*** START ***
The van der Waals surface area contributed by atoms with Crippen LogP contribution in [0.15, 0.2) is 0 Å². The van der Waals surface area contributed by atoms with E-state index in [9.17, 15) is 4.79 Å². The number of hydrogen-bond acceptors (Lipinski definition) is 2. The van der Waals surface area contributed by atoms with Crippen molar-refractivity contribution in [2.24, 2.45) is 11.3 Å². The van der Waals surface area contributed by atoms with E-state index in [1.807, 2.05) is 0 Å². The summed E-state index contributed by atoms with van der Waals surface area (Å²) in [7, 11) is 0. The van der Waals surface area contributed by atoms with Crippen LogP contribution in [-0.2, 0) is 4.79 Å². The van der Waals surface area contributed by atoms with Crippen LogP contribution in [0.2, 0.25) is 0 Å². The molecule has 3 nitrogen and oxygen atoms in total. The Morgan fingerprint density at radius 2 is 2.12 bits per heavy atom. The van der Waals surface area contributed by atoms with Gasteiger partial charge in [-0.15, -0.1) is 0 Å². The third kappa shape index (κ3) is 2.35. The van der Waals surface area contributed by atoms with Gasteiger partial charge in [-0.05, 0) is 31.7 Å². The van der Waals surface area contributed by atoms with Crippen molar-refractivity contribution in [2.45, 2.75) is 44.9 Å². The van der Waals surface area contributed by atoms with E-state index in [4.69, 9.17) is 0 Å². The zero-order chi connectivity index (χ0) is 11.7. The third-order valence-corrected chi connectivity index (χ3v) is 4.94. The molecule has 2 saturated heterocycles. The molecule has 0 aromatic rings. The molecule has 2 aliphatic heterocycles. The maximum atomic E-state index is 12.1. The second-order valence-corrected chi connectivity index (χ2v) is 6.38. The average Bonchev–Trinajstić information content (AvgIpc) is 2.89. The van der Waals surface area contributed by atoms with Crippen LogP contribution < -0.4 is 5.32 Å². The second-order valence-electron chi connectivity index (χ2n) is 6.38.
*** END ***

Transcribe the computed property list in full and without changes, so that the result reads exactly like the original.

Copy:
The van der Waals surface area contributed by atoms with Crippen LogP contribution in [0.15, 0.2) is 0 Å². The van der Waals surface area contributed by atoms with E-state index in [9.17, 15) is 4.79 Å². The number of hydrogen-bond acceptors (Lipinski definition) is 2. The van der Waals surface area contributed by atoms with Crippen molar-refractivity contribution in [2.24, 2.45) is 11.3 Å². The van der Waals surface area contributed by atoms with E-state index in [1.807, 2.05) is 0 Å². The summed E-state index contributed by atoms with van der Waals surface area (Å²) in [7, 11) is 0. The van der Waals surface area contributed by atoms with Crippen LogP contribution in [-0.2, 0) is 4.79 Å². The van der Waals surface area contributed by atoms with Crippen LogP contribution in [0.2, 0.25) is 0 Å². The molecule has 3 nitrogen and oxygen atoms in total. The Morgan fingerprint density at radius 2 is 2.12 bits per heavy atom. The van der Waals surface area contributed by atoms with Gasteiger partial charge in [-0.15, -0.1) is 0 Å². The third kappa shape index (κ3) is 2.35. The van der Waals surface area contributed by atoms with Gasteiger partial charge in [-0.05, 0) is 31.7 Å². The van der Waals surface area contributed by atoms with Crippen molar-refractivity contribution in [2.45, 2.75) is 44.9 Å². The van der Waals surface area contributed by atoms with E-state index in [4.69, 9.17) is 0 Å². The zero-order chi connectivity index (χ0) is 11.7. The third-order valence-corrected chi connectivity index (χ3v) is 4.94. The molecule has 2 saturated heterocycles. The molecule has 0 aromatic rings. The molecule has 2 aliphatic heterocycles. The maximum atomic E-state index is 12.1. The second-order valence-corrected chi connectivity index (χ2v) is 6.38. The average Bonchev–Trinajstić information content (AvgIpc) is 2.89. The van der Waals surface area contributed by atoms with Crippen LogP contribution < -0.4 is 5.32 Å². The second-order valence-electron chi connectivity index (χ2n) is 6.38.